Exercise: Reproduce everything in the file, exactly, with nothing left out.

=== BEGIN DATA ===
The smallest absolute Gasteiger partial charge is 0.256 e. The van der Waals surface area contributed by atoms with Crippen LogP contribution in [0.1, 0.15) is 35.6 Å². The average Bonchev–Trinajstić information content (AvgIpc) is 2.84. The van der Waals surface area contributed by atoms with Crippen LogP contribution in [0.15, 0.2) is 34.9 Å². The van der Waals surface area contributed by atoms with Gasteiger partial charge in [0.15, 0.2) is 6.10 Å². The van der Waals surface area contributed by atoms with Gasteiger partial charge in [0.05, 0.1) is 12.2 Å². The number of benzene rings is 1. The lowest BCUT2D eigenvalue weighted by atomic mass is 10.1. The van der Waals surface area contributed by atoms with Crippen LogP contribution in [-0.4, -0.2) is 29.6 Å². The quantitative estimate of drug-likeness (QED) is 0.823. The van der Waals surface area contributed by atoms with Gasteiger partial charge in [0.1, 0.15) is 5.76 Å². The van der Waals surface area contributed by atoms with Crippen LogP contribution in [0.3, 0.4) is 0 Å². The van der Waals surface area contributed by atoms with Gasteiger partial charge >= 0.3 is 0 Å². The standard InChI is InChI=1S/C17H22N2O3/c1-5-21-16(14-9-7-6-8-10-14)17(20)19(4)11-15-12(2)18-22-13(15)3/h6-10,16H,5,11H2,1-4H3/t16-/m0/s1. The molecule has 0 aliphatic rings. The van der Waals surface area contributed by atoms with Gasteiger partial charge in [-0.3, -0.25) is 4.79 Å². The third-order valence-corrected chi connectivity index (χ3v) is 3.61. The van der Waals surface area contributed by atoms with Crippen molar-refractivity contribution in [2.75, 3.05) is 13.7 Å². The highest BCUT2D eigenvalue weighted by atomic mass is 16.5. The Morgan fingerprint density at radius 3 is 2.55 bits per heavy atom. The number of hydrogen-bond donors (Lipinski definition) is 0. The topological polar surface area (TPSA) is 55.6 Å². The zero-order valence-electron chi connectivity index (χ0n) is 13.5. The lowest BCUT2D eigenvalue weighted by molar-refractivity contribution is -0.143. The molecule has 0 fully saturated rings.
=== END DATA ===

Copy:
The smallest absolute Gasteiger partial charge is 0.256 e. The van der Waals surface area contributed by atoms with Crippen LogP contribution in [0.1, 0.15) is 35.6 Å². The average Bonchev–Trinajstić information content (AvgIpc) is 2.84. The van der Waals surface area contributed by atoms with Crippen LogP contribution in [0.15, 0.2) is 34.9 Å². The van der Waals surface area contributed by atoms with Gasteiger partial charge in [0.15, 0.2) is 6.10 Å². The van der Waals surface area contributed by atoms with Gasteiger partial charge in [0.05, 0.1) is 12.2 Å². The number of benzene rings is 1. The lowest BCUT2D eigenvalue weighted by atomic mass is 10.1. The van der Waals surface area contributed by atoms with Crippen LogP contribution in [-0.4, -0.2) is 29.6 Å². The quantitative estimate of drug-likeness (QED) is 0.823. The van der Waals surface area contributed by atoms with Gasteiger partial charge in [0.1, 0.15) is 5.76 Å². The van der Waals surface area contributed by atoms with Crippen LogP contribution in [0.3, 0.4) is 0 Å². The van der Waals surface area contributed by atoms with Gasteiger partial charge >= 0.3 is 0 Å². The standard InChI is InChI=1S/C17H22N2O3/c1-5-21-16(14-9-7-6-8-10-14)17(20)19(4)11-15-12(2)18-22-13(15)3/h6-10,16H,5,11H2,1-4H3/t16-/m0/s1. The molecule has 0 aliphatic rings. The van der Waals surface area contributed by atoms with Gasteiger partial charge in [-0.3, -0.25) is 4.79 Å². The third-order valence-corrected chi connectivity index (χ3v) is 3.61. The van der Waals surface area contributed by atoms with Crippen molar-refractivity contribution in [2.75, 3.05) is 13.7 Å². The highest BCUT2D eigenvalue weighted by atomic mass is 16.5. The Morgan fingerprint density at radius 3 is 2.55 bits per heavy atom. The number of hydrogen-bond donors (Lipinski definition) is 0. The topological polar surface area (TPSA) is 55.6 Å². The zero-order valence-electron chi connectivity index (χ0n) is 13.5. The lowest BCUT2D eigenvalue weighted by molar-refractivity contribution is -0.143. The molecule has 0 fully saturated rings.